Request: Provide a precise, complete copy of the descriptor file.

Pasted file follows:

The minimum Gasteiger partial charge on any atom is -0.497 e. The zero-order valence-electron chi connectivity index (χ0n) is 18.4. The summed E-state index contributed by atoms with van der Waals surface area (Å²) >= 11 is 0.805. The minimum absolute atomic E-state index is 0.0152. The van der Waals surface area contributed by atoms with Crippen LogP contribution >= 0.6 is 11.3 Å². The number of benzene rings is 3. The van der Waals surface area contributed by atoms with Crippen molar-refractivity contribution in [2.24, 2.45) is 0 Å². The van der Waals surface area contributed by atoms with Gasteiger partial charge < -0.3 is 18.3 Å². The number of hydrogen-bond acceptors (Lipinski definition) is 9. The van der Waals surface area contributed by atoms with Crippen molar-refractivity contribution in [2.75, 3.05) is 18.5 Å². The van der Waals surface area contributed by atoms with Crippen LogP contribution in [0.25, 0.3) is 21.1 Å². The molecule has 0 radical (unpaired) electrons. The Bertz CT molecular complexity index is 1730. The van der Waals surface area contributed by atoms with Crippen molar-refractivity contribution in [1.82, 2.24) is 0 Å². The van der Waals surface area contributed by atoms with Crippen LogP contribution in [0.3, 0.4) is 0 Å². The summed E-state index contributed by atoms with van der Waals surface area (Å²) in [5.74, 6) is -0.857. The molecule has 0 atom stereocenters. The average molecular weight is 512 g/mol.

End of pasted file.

The minimum Gasteiger partial charge on any atom is -0.497 e. The zero-order valence-electron chi connectivity index (χ0n) is 18.4. The summed E-state index contributed by atoms with van der Waals surface area (Å²) >= 11 is 0.805. The minimum absolute atomic E-state index is 0.0152. The van der Waals surface area contributed by atoms with Crippen LogP contribution >= 0.6 is 11.3 Å². The number of benzene rings is 3. The van der Waals surface area contributed by atoms with Crippen molar-refractivity contribution in [2.24, 2.45) is 0 Å². The van der Waals surface area contributed by atoms with Gasteiger partial charge < -0.3 is 18.3 Å². The number of hydrogen-bond acceptors (Lipinski definition) is 9. The van der Waals surface area contributed by atoms with Crippen molar-refractivity contribution in [2.75, 3.05) is 18.5 Å². The van der Waals surface area contributed by atoms with Crippen LogP contribution in [0.25, 0.3) is 21.1 Å². The molecule has 0 radical (unpaired) electrons. The Bertz CT molecular complexity index is 1730. The van der Waals surface area contributed by atoms with Crippen molar-refractivity contribution in [1.82, 2.24) is 0 Å². The van der Waals surface area contributed by atoms with Crippen LogP contribution in [0.3, 0.4) is 0 Å². The summed E-state index contributed by atoms with van der Waals surface area (Å²) in [5.74, 6) is -0.857. The molecule has 0 atom stereocenters. The average molecular weight is 512 g/mol.